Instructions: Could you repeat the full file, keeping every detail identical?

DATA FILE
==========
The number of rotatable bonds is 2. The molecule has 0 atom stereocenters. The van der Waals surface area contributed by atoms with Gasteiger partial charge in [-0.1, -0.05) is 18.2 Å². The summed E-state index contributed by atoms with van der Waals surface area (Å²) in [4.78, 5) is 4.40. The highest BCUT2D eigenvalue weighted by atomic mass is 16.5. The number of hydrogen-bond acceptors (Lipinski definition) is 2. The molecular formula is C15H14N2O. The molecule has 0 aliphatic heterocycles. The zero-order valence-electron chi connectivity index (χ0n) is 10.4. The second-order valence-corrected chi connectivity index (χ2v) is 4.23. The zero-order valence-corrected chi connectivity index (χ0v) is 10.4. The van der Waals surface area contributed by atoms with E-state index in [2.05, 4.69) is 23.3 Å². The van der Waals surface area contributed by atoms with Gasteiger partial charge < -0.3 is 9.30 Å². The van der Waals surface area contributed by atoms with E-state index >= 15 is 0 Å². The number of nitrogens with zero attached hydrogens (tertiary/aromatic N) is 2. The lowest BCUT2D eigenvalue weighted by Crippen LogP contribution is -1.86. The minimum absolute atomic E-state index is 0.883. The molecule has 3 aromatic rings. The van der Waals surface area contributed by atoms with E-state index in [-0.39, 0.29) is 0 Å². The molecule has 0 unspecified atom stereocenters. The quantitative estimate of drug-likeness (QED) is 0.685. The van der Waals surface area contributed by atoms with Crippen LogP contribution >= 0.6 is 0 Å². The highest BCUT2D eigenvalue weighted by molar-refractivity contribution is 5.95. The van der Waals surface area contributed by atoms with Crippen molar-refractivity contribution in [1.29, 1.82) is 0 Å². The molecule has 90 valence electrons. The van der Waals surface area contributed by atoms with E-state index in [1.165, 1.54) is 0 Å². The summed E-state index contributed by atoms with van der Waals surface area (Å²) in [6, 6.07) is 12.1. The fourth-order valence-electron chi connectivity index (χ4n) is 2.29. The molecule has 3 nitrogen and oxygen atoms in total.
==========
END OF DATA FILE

The number of rotatable bonds is 2. The molecule has 0 atom stereocenters. The van der Waals surface area contributed by atoms with Gasteiger partial charge in [-0.1, -0.05) is 18.2 Å². The summed E-state index contributed by atoms with van der Waals surface area (Å²) in [4.78, 5) is 4.40. The highest BCUT2D eigenvalue weighted by atomic mass is 16.5. The number of hydrogen-bond acceptors (Lipinski definition) is 2. The molecular formula is C15H14N2O. The molecule has 0 aliphatic heterocycles. The zero-order valence-electron chi connectivity index (χ0n) is 10.4. The second-order valence-corrected chi connectivity index (χ2v) is 4.23. The zero-order valence-corrected chi connectivity index (χ0v) is 10.4. The van der Waals surface area contributed by atoms with E-state index in [2.05, 4.69) is 23.3 Å². The van der Waals surface area contributed by atoms with Gasteiger partial charge < -0.3 is 9.30 Å². The van der Waals surface area contributed by atoms with E-state index >= 15 is 0 Å². The number of nitrogens with zero attached hydrogens (tertiary/aromatic N) is 2. The lowest BCUT2D eigenvalue weighted by Crippen LogP contribution is -1.86. The minimum absolute atomic E-state index is 0.883. The molecule has 3 aromatic rings. The van der Waals surface area contributed by atoms with E-state index in [-0.39, 0.29) is 0 Å². The molecule has 0 unspecified atom stereocenters. The quantitative estimate of drug-likeness (QED) is 0.685. The van der Waals surface area contributed by atoms with Crippen LogP contribution >= 0.6 is 0 Å². The highest BCUT2D eigenvalue weighted by molar-refractivity contribution is 5.95. The van der Waals surface area contributed by atoms with Crippen molar-refractivity contribution in [1.29, 1.82) is 0 Å². The molecule has 90 valence electrons. The van der Waals surface area contributed by atoms with E-state index in [1.165, 1.54) is 0 Å². The summed E-state index contributed by atoms with van der Waals surface area (Å²) in [6, 6.07) is 12.1. The fourth-order valence-electron chi connectivity index (χ4n) is 2.29. The molecule has 3 nitrogen and oxygen atoms in total.